Seems like such a simple thing. We have all done a ton of it in our lives. Often if we go to our doctor and we aren’t active enough for him/her, the suggestion is, “Walk more… it will be good for your health.”
But what if someone you care about needs to be exercising more, has been told to walk, but will not? You are frustrated with them, knowing that they could be doing something so easy for their health. Maybe they have started having systemic diseases (heart, circulation issues, diabetes) and you are worried. But still they stay put, never making the effort, or so it seems.
What is happening here?
Is there anything you can do about it other than nag them or keep hoping?
For starters, it is important to try to understand what may be going on for that person. Does it hurt when they walk? Do they hate getting out of breath? Have they been on a medication that makes them feel sluggish? Are they aware that just sitting all the time can be what’s making them feel sluggish? (see my blog, “Is Sitting the New Smoking?”) Do they not like going out when it’s cold? Do they not have good shoes for it, and that makes it more difficult? Are they afraid of falling? Often in the doctor’s office, physicians don’t take the time to ask their patients these questions and figure out some viable solutions. That leaves you, the one who cares about them, to try to figure out what to say that will get them moving more.
Here’s a few things to think about before you do that, and some possible approaches.
- Consider getting them to see a personal trainer, or schedule a special visit to the doctor to go over the best options. Often the person you are concerned about will respond better to a professional than you, another family member, or a friend. Professionals can be more objective, will be more informed, and can ask questions that you may not think of.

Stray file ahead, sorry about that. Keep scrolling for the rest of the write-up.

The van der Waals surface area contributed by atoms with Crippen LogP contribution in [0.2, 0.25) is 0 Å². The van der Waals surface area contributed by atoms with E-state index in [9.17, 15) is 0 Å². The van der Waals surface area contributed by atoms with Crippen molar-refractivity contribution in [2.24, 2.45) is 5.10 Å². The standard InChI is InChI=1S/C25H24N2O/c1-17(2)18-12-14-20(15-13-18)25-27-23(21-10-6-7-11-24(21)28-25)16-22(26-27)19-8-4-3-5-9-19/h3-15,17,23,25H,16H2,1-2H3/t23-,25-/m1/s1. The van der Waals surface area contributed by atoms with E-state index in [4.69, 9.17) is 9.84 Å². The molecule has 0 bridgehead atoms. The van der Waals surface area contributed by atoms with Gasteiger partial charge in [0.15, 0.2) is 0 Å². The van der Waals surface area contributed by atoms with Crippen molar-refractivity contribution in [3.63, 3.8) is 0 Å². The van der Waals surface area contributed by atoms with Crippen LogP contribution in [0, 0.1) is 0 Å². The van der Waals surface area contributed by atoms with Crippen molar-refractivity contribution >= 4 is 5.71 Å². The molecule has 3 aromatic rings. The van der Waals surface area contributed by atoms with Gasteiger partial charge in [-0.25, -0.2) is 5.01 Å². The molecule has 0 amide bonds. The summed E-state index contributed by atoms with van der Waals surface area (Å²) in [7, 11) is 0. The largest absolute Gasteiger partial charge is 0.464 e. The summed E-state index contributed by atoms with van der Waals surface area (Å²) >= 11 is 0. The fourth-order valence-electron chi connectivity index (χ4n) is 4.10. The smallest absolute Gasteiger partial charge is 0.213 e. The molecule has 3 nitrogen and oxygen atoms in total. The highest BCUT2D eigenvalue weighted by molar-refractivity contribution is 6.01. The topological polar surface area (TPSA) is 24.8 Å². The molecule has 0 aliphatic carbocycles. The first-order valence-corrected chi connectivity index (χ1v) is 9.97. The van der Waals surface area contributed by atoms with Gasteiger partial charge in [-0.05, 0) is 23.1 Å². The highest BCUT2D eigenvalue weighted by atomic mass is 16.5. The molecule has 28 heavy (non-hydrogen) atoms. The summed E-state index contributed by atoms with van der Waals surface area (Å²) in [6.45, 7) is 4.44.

- If that is not an option, there is something huge to remember when approaching someone about making a change. It is this: people mostly make decisions, particularly about their own behaviors, based on emotions, not facts. Studies have shown again and again that people usually do not start to get more active because they want to do something for their health. They do it because they want to feel better, connect more with others, and perhaps be there in more ways for their family. This is the “why” that drives people.
- There is something else about that. Sometimes people don’t get motivated to get more active because they have negative expectations about the process. Maybe they feel embarrassed that they are such a slow walker. Or, they don’t like to sweat or breath hard. Maybe they are frustrated with their appearance. They may even be afraid they will get too tired or be hurting afterwards.
Given all that, what can you do, if anything?
First of all, you can set a good example. When other see how great you are feeling, and that exercise makes you more engaged and enthusiastic about life, there’s a chance they will want a piece of the action.
Ask them if there is a particular environment that they can see themselves walking in for pleasure. See if you can make that happen, and go with them.
See if you can get them to do just a little bit. Grand sweeping gestures rarely make for lasting change. Start with something very small, and repeat. Let them get used to the action, the feeling, and the concept.
Find out about pain. There may be any number of areas that are hurting. Be empathetic, but proactive. See if there is a solution. Remember, walking can happen in small increments, and it can be over before any pain starts. This can be a big revelation and very reassuring. On the other hand, sticking with walking can make some pains retreat. This can be reassuring AND motivational.
Ask just a few questions like those above, listen carefully, and then formulate a plan to address some of their concerns. And/or gently offer to walk with them. If the response isn’t good, at least you have laid some groundwork. Sometimes, ideas have to percolate before a person will take the first steps.
© 2018-2019 Kristen Carter. All rights reserved.